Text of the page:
Poor Tommy Lee Jones. As one of the stars of this film, he’s completely outclassed by fellow lead James Brolin, who does a better impersonation of Jones than Jones does playing himself! Brolin’s deadpan delivery and wry smile is spot-on perfect as the younger K. It’s an uncanny portrayal, and is perhaps the best thing this film has going for it. Smith’s repartee with Brolin is fun, although there’s not enough of it. And Tommy Lee Jones isn’t in most of the film, so he gets short thrift as well, which is a shame. It’s also problem number 3. The film can’t decide where its focus is: one minute, we’re thinking it’s about Smith and Jones, the next it’s about Brolin, and the next it’s about Boris the Animal. The script isn’t sharp enough to straddle all three focus areas, and so ends up just being a bit of a jumbled mess of ideas all floating about around Smith’s often gargantuan head. There must have been a clause in Smith’s contract stating a minimum requirement for extreme close-ups on his face, because there’s no Earthly reason a sane director would put so many in a single film. Almost every second minute, we’re privy to all but the inside of Smith’s sinuses, as Sonnenfeld’s camera pushes in to slightly distort Smith’s visage in a faux display of “emotion”, something this film lacks almost entirely.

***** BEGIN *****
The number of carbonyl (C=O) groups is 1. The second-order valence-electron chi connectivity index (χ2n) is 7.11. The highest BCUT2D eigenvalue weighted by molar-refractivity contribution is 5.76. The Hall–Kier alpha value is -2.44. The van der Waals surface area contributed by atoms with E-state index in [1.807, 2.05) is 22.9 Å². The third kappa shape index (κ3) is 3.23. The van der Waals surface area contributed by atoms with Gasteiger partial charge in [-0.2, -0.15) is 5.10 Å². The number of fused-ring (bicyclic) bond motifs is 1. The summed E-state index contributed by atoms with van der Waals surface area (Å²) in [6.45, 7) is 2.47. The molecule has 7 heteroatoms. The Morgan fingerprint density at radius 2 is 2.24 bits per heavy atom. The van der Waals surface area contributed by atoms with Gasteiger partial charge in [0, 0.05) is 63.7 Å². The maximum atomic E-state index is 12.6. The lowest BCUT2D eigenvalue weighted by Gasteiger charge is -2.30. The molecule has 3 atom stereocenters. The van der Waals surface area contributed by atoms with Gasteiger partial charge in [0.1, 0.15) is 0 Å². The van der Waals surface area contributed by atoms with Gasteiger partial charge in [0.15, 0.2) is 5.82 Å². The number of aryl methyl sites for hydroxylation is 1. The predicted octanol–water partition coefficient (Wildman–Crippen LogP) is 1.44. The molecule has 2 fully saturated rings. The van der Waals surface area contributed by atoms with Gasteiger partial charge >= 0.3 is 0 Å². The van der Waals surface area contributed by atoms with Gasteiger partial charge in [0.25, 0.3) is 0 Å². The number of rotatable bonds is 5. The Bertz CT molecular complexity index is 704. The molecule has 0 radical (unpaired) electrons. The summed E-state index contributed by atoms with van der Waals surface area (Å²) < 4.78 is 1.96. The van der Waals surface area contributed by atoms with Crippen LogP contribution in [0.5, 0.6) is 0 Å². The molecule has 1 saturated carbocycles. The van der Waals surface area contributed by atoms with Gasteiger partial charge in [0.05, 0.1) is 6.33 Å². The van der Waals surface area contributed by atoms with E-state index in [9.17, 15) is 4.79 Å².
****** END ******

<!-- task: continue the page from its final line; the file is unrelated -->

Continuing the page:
Indeed, the combination of all three of MIB3’s problems would be a lack of heart. It’s a film which is not only uninteresting, but seems uninterested in itself. Sonnenfeld seems on cruise control for this, hardly bothering to join the dots of the problematic script, while Will Smith’s strange lack of charm here is baffling. The characters lack any sense of being genuine, nor do they generate any empathy from us, save for that five minute moment right at the very end. It’s a standard save-the-world adventure, which offers little nuance or humor; MIB3 just reeks of Hollywood excess, a film made simply to make money, with little in the way of effort put in to give audiences something to really cling to emotionally. On the whole, it’s marginally better than MIB2, but nowhere near the coolness of the original film.